Km 28,660

Aswan was left after several days, but at once I had to return. After 15 km biked in north address, the police stopped me and they took me to the city, although anything bad had been made.

Then they explained to me that from the massacre of Luxor in 1997, tourists are forbidden to travel by their own means or without police custody for certain areas of the country. The massacre happened in November of that year when six Islamic guerillas fighters disguised of policemen contained to almost a hundred tourists that got off their coaches to visit the temple of Luxor, and they riddled them to shots.

For this reason, to convince to the police to be able to cycle alone this distance up to Luxor, it was so tiring as the cycling itself. And although I could make it, the resolution adopted from 1997 complicated partly my journey around Egypt.

In my first route night, I arrived to Kom Ombo, a town, not so small, where an important temple exists. I was very tired and I tried to stay quickly in some of their hotels. But I was not able to, and I finished sleeping in the street, exactly on a bench beside a hut of the police. Real, although incredible for us, but the hotels of Kom Ombo, as those of many other places not so outstanding of the country, tourists cannot be put up. The law prohibits them to do this.

Everything was very strange, every time that I went to a hotel inland, gave me the sensation that everything had to do with the differences of race and of religion. We are full, we are full!!, they shouted me making gestures with their hands to make me leave the place. But after several repeated experiences I knew by a receptionist that for a hotel inland, to put up a tourist would be reason of a great problem.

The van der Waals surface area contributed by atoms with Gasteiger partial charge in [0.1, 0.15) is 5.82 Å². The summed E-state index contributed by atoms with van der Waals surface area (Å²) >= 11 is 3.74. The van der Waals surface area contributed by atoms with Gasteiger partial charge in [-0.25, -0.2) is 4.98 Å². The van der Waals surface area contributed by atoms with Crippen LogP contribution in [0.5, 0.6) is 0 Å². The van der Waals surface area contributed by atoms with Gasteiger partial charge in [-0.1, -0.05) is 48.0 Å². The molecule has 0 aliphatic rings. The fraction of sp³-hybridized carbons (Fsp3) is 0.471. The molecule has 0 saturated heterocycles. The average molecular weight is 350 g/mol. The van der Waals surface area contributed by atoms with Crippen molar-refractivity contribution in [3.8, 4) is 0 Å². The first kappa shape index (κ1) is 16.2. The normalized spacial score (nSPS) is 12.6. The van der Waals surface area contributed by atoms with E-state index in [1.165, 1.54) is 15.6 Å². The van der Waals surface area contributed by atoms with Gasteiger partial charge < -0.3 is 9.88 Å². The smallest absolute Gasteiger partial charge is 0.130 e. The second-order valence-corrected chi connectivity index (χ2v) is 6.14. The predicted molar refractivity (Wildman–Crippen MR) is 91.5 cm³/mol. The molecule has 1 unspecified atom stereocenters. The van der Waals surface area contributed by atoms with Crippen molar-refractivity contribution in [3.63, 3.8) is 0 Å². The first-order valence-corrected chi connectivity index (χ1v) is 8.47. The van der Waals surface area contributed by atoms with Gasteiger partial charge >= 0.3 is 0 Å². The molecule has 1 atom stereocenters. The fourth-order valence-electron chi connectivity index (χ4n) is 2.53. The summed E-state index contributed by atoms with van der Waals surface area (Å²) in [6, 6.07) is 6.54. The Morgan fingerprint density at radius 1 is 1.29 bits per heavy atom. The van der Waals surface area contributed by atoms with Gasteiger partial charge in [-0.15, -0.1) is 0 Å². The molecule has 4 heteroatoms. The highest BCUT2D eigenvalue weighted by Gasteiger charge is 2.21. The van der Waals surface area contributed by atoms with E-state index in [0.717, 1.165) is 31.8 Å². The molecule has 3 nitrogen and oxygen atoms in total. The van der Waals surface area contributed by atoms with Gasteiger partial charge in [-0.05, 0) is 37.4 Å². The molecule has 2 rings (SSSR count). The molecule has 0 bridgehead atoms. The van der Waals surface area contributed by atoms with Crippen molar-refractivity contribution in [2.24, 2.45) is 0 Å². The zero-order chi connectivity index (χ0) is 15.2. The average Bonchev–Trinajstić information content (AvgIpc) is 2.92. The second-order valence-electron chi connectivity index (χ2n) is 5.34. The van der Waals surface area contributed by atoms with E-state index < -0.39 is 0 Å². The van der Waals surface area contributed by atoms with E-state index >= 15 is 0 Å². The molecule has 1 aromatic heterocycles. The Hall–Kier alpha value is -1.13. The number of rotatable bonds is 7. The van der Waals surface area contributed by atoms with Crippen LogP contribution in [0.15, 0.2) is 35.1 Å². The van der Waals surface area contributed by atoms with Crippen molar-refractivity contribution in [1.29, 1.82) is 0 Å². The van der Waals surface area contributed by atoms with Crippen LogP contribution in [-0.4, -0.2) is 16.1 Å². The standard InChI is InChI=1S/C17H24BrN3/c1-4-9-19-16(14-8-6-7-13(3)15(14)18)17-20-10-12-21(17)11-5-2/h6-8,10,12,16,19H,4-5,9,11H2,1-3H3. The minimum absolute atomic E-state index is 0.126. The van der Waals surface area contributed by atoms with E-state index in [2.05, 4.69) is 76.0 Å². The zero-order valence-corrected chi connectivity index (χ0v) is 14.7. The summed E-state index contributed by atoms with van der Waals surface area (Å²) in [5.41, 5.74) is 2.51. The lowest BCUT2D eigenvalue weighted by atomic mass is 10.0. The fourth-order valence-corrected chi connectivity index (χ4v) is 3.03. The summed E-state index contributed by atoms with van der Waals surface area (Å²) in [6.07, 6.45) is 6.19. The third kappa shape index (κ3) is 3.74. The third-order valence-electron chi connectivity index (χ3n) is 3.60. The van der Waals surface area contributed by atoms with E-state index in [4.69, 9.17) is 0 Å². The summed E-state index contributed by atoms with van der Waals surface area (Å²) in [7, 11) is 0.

But, the question is that the step for Kom Ombo is thought for the international tourism as a visit of some few hours to stop, then to continue heading for the next points to make night (Luxor to the north or Aswan to the south).

And what about main things that exists from behind of these temples?

I still remembered that man that assisted me in his bar not so near the temple and cooked me what their menu didn’t offer, or that other one that for humbler than he was, he insisted me until I accepted him a tea with a local candy.

Egypt is in this way from 1997, people inland is isolated and they don’t almost have any contact with foreigners. Now I understand that boy who was not more than 10 years old when to the exit of Aswan hit me with a stone in the back.

My road toward Luxor was always skirting the river Nile, between a deep green vegetation and the great desert. I found their people very kind , It was picturesque to see them riding their mules, loaded and to a very slow step.

I crossed dozens of towns, many of them aren’t in the map, and in spite of their simplicity I found them the most beautiful. I also visited Idfu and Isna, two cities with important temples that are also part of the tourist circuit, although, one can spend the night either. At night I arrives to Isna I requested to the police to accompany to one of their hotels and request a room for me.

And it was good idea. Those of the hotel treated me very well and finally I could sleep in a bed.

Luxor – Km 28,940

Luxor the same as Aswan, is one of the compulsory stops for the cruises that travel the river Nile and also for those that go by land. The city lies in the east riverbank of the Nile and it is to 600 south km of the Cairo.

Tebas, was its original name and for the priests of the place it was the place of creation. In the New Kingdom (1539 – 1075 a.D) it was the capital of Egypt; much later it was renamed as Al-Oqsor, or Luxor that means the city of the palaces. Downtown it is The Temple of Luxor, built mainly for Amenofis III and Ramses II; and dedicated to the unique God: Amon Ra.